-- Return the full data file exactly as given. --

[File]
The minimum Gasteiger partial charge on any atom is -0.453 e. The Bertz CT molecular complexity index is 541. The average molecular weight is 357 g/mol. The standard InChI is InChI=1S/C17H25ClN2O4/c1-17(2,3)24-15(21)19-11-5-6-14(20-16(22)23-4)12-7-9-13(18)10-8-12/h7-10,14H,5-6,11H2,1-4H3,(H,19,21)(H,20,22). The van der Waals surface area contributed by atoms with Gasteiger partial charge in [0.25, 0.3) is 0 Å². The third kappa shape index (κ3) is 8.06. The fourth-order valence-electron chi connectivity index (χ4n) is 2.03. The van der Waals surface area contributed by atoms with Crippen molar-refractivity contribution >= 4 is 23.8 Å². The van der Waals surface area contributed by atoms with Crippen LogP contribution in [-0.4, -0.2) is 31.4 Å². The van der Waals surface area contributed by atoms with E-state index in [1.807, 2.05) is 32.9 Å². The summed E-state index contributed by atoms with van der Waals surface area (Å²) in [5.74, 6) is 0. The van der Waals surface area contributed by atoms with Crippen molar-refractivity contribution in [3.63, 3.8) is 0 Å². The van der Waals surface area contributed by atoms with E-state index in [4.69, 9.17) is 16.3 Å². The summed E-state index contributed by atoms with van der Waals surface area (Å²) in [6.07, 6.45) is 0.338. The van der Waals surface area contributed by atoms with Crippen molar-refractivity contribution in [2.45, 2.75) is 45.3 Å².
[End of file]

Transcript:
The minimum Gasteiger partial charge on any atom is -0.453 e. The Bertz CT molecular complexity index is 541. The average molecular weight is 357 g/mol. The standard InChI is InChI=1S/C17H25ClN2O4/c1-17(2,3)24-15(21)19-11-5-6-14(20-16(22)23-4)12-7-9-13(18)10-8-12/h7-10,14H,5-6,11H2,1-4H3,(H,19,21)(H,20,22). The van der Waals surface area contributed by atoms with Gasteiger partial charge in [0.25, 0.3) is 0 Å². The third kappa shape index (κ3) is 8.06. The fourth-order valence-electron chi connectivity index (χ4n) is 2.03. The van der Waals surface area contributed by atoms with Crippen molar-refractivity contribution >= 4 is 23.8 Å². The van der Waals surface area contributed by atoms with Crippen LogP contribution in [-0.4, -0.2) is 31.4 Å². The van der Waals surface area contributed by atoms with E-state index in [1.807, 2.05) is 32.9 Å². The summed E-state index contributed by atoms with van der Waals surface area (Å²) in [5.74, 6) is 0. The van der Waals surface area contributed by atoms with Crippen molar-refractivity contribution in [3.63, 3.8) is 0 Å². The van der Waals surface area contributed by atoms with E-state index in [4.69, 9.17) is 16.3 Å². The summed E-state index contributed by atoms with van der Waals surface area (Å²) in [6.07, 6.45) is 0.338. The van der Waals surface area contributed by atoms with Crippen molar-refractivity contribution in [2.45, 2.75) is 45.3 Å².